Shorts #13

Today’s Shorts: Gangs Of Wasseypur (2012), 10 Minutes (2002), Pale Flower (1964), Bo Burnham: Make Happy (2016), The Ice Storm (1997), Pusher (1996), Bill And Ted’s Bogus Journey (1991)

Well-made in almost every single respect, Gangs Of Wasseypur is a movie that cannot be given any particularly damaging critique. But, whilst I enjoyed this movie, I never felt fully engaged or particularly interested in the characters and the endless plot-points.

What Gangs Of Wasseypur then lacked in my view was an element that really shone; the comedy was there and it usually works, but I wouldn’t say this is a hysterical movie; the action is all right, but never amazing; the drama and romance is present, but isn’t poignant; the application of themes is cohesive, but lacks a striking message or an emotive punch; and the world building is strong, but it didn’t really stick with me.

All in all, I’m glad I finally saw this movie as I have been meaning to see it for a few years, but wouldn’t really be too interested in its part 2 or a re-watch.

This is a straightforward short film that utilises the little time it has quite well. It juxtaposes a Japanese tourist in Rome waiting for his pictures with a scene from the 90s Bosnian War.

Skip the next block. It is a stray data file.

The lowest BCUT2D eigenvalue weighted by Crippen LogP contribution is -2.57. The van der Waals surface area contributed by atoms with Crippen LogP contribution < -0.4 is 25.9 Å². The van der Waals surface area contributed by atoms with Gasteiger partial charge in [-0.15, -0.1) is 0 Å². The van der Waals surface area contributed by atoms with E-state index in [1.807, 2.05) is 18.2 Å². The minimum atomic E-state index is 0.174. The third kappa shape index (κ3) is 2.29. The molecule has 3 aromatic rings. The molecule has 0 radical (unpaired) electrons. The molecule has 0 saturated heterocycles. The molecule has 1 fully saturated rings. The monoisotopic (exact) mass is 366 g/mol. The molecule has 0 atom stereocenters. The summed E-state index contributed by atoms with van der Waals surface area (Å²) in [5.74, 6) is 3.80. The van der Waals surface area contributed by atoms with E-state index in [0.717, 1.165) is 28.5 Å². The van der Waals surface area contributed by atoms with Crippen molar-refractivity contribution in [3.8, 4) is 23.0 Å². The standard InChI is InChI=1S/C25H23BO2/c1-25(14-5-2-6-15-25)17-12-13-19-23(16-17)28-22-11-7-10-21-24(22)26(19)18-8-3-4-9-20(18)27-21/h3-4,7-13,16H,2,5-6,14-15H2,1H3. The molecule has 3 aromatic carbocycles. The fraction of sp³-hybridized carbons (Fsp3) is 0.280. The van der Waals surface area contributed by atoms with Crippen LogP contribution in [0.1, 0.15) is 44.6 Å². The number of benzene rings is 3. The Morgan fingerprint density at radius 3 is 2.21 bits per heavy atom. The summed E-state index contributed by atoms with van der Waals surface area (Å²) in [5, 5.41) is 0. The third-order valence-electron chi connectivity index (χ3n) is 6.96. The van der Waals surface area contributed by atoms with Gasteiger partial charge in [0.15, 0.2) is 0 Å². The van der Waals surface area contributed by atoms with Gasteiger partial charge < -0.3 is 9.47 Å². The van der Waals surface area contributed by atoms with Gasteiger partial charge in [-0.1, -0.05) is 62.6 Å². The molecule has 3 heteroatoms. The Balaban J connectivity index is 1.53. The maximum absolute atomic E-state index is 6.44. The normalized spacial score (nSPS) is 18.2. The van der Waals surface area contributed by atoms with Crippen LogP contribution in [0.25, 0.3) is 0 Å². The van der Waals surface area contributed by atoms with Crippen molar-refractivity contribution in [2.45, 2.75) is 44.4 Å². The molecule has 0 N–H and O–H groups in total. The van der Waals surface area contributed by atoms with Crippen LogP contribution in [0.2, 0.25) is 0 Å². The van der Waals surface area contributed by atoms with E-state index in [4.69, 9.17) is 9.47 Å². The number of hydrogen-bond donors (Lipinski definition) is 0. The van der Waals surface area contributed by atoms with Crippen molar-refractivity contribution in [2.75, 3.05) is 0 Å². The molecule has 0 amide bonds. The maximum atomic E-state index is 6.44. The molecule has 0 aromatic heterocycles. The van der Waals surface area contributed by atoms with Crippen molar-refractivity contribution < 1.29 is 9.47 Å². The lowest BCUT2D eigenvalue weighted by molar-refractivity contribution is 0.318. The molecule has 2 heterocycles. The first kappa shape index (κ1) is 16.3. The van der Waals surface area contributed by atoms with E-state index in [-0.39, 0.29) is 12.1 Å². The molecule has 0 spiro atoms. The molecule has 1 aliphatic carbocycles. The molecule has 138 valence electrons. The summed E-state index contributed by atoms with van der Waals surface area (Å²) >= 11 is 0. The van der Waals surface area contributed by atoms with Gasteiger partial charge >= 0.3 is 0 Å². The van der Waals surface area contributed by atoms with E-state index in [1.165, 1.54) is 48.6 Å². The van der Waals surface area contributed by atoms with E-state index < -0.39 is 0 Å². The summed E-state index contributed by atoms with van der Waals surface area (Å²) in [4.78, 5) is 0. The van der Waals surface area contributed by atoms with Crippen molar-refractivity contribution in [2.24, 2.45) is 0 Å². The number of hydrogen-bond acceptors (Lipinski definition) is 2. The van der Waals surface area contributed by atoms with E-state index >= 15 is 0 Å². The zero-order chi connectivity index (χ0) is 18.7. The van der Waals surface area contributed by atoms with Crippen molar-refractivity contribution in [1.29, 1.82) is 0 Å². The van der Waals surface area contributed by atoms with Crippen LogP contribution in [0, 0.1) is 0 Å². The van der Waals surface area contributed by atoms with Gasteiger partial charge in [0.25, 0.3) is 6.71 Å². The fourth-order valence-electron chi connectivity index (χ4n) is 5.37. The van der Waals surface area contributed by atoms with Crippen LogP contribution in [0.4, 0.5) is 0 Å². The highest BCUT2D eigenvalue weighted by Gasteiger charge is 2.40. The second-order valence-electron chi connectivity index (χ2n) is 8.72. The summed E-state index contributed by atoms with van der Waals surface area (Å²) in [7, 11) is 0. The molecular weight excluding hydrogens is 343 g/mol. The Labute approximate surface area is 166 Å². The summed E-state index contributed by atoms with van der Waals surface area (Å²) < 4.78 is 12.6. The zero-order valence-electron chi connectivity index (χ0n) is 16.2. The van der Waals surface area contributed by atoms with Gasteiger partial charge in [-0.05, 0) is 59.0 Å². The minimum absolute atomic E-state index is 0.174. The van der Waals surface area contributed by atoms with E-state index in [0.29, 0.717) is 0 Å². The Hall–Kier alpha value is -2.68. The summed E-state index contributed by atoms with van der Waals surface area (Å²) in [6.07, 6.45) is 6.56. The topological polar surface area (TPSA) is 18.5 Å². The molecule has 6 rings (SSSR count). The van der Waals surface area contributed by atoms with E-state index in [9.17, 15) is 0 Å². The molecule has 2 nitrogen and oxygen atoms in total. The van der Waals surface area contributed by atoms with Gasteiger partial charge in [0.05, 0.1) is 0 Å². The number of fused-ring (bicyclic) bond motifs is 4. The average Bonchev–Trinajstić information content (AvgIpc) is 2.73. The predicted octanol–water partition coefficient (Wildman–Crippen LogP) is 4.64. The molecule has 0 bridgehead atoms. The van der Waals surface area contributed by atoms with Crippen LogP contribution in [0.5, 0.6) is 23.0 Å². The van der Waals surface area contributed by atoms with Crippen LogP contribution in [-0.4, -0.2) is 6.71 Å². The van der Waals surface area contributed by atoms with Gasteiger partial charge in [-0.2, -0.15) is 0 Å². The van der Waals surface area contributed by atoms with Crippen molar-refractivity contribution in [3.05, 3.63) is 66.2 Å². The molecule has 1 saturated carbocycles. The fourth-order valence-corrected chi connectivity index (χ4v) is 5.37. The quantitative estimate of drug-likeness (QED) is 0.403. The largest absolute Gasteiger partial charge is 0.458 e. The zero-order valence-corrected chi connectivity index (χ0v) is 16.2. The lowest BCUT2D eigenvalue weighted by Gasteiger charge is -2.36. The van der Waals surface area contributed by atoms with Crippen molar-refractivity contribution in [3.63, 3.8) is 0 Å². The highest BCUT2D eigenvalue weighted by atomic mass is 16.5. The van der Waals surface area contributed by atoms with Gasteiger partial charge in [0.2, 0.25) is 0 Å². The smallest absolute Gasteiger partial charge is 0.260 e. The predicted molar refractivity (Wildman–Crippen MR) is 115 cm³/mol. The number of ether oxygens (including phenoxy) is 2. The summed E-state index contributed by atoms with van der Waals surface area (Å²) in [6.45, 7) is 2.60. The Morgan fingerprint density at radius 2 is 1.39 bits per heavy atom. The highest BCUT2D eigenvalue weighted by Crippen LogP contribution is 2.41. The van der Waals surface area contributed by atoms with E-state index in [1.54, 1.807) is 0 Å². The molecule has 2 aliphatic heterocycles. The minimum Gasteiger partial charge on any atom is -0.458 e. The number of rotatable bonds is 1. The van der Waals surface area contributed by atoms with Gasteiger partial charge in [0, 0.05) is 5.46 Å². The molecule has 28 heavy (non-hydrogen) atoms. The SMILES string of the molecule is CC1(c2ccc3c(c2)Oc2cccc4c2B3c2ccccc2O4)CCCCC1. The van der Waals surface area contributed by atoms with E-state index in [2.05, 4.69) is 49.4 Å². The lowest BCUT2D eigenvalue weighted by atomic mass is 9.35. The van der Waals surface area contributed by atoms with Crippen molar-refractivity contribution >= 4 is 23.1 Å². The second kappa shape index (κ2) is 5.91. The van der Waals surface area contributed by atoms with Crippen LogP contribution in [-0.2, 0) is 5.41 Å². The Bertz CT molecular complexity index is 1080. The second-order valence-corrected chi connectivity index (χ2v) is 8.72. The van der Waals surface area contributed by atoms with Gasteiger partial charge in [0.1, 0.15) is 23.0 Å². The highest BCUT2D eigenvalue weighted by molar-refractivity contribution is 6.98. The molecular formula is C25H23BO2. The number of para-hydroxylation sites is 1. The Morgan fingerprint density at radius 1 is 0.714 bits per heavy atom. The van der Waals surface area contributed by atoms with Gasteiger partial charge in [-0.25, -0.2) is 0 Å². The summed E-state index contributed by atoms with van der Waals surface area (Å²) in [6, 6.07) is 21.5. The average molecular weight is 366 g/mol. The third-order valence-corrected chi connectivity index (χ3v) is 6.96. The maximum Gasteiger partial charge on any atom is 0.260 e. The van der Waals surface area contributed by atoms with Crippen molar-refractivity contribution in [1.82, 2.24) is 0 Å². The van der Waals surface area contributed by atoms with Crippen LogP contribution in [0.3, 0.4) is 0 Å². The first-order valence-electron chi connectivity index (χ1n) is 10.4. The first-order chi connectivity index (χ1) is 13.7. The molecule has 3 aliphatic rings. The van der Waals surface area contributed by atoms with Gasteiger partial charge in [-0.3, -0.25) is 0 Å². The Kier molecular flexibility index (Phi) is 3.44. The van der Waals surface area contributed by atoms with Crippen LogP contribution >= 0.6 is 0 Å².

An interesting element of this film is its use of the long-shot as a form of realism in the war scene. This is something you see in a vast plethora of films (Children of Men, Atonement, Oldboy) and is also something you can read theorists like Bazin discuss. The long-shot not only imitates a real perspective (an omnipresence POV almost) in real-time, but it forces a viewer to watch a scene much like they would watch the world passing them by. What the long-shot then presents, as Bazin would widely talk about, is an alternative to montage (a scene made up of cuts and many shot types). There is then an ambiguity that lies at the heart of the long-shot as we are not told so directly where to look and how a scene functions through montage based cinematic language. Such mimics reality because, largely oblivious, we form visual narratives as we move through life – and cinema can be an abstract representative of this.

And I think this outlines the crux of this movie. Not only does it show abstract parallels throughout the world, but does this through realism, implying what we may refer to as a form of truth.